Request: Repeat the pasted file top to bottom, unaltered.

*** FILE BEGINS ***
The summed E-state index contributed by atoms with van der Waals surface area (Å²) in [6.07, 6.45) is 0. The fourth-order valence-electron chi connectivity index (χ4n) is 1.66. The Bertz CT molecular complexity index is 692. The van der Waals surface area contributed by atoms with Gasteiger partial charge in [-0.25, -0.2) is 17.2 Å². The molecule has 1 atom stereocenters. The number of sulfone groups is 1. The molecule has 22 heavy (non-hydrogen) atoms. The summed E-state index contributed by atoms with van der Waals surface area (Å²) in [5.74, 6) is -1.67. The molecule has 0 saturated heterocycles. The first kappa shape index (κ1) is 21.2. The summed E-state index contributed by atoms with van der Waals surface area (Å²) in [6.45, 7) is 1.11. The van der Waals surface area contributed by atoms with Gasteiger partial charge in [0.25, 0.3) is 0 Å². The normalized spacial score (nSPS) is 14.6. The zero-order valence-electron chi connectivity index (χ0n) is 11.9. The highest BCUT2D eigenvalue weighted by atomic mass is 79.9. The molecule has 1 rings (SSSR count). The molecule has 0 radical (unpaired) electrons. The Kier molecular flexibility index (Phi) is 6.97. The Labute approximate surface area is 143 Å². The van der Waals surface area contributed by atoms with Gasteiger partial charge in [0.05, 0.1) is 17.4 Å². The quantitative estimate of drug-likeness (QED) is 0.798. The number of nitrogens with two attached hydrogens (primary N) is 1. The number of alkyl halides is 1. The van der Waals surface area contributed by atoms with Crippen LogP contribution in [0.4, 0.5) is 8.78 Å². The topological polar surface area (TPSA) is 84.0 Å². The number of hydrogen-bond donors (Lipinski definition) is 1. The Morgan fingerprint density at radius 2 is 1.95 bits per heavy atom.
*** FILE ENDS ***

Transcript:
The summed E-state index contributed by atoms with van der Waals surface area (Å²) in [6.07, 6.45) is 0. The fourth-order valence-electron chi connectivity index (χ4n) is 1.66. The Bertz CT molecular complexity index is 692. The van der Waals surface area contributed by atoms with Gasteiger partial charge in [-0.25, -0.2) is 17.2 Å². The molecule has 1 atom stereocenters. The number of sulfone groups is 1. The molecule has 22 heavy (non-hydrogen) atoms. The summed E-state index contributed by atoms with van der Waals surface area (Å²) in [5.74, 6) is -1.67. The molecule has 0 saturated heterocycles. The first kappa shape index (κ1) is 21.2. The summed E-state index contributed by atoms with van der Waals surface area (Å²) in [6.45, 7) is 1.11. The van der Waals surface area contributed by atoms with Gasteiger partial charge in [0.25, 0.3) is 0 Å². The normalized spacial score (nSPS) is 14.6. The zero-order valence-electron chi connectivity index (χ0n) is 11.9. The highest BCUT2D eigenvalue weighted by atomic mass is 79.9. The molecule has 1 rings (SSSR count). The molecule has 0 radical (unpaired) electrons. The Kier molecular flexibility index (Phi) is 6.97. The Labute approximate surface area is 143 Å². The van der Waals surface area contributed by atoms with Gasteiger partial charge in [0.05, 0.1) is 17.4 Å². The quantitative estimate of drug-likeness (QED) is 0.798. The number of nitrogens with two attached hydrogens (primary N) is 1. The number of alkyl halides is 1. The van der Waals surface area contributed by atoms with Crippen LogP contribution in [0.4, 0.5) is 8.78 Å². The topological polar surface area (TPSA) is 84.0 Å². The number of hydrogen-bond donors (Lipinski definition) is 1. The Morgan fingerprint density at radius 2 is 1.95 bits per heavy atom.